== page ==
First Discussion on a GJIE Two-Year Plan

Throughout the formative stages of the Institute, numerous activities have already been organized and supported by the GJIE in the spirit of gathering momentum for the work of the Institute. These events have included:

Additionally, a GJIE Conference to follow the annual meeting of the State Chief Justices of the United States is being planned by Justice Michael Wilson and Claudia de Windt for 23-24 August at the Headquarters of the Organization of American States in Washington, D.C. (USA).

Going forward, the Institute intends to play a leading role in providing the judiciary around the world the critical tools for confronting the greatest environmental challenges facing humanity and the courts. To jumpstart activities, the IGC decided to form initial committees in areas of highest priority, both to demonstrate how the Institute is supporting its membership and to show the impact that judges have on environmental protection. Therefore, the IGC agreed to form committees on climate change, forests, and strategic training with a focus on programs in Latin America and East/Central Asia in the coming year. Justice Brian Preston was selected to coordinate a group of IGC members to design the two-year plan, and will work parallel with Justice Ricardo Lorenzetti to lead establishment of the “Strategic Training Working Group.” Justice Michael Wilson will coordinate the “Climate Change Working Group”. Justice I Gusti Agung Sumanatha, Justice Emmanuel Ugirashebuja, Justice Swatanter Kumar, and Justice Antonio Benjamin will lead formation of the “Forests Working Group."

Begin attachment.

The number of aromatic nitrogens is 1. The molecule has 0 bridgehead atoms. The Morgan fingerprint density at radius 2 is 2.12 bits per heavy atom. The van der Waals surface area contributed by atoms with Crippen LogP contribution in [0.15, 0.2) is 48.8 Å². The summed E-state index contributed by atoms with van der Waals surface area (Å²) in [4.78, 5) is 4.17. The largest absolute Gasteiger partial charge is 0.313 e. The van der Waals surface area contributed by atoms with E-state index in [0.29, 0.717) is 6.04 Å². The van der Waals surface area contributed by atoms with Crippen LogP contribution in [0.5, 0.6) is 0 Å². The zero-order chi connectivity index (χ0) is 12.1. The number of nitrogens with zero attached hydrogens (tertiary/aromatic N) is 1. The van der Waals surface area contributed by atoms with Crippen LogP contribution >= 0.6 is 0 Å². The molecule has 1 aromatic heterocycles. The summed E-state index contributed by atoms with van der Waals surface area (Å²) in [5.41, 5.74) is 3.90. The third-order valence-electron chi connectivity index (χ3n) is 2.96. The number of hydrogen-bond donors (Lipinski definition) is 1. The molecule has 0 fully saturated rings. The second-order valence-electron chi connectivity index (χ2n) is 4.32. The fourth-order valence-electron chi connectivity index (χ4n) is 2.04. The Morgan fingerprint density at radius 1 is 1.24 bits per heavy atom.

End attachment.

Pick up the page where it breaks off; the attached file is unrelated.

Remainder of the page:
Breaking for lunch, Members of the IGC were honored to be hosted by H.E. Raquel Dodge (Attorney General of Brazil) at a lunch celebrating the formation of the new "Global Institute of Prosecutors for the Environment."


Proposals for the official GJIE logo were presented by the artist Lineo from the National Judicial School of Brazil. IGC Members agreed on a logo pending minor adjustments to make it quickly identifiable with the subject of judges and the environment through a blue globe overlaid with a gavel and green vine representing how nature and law are intertwined.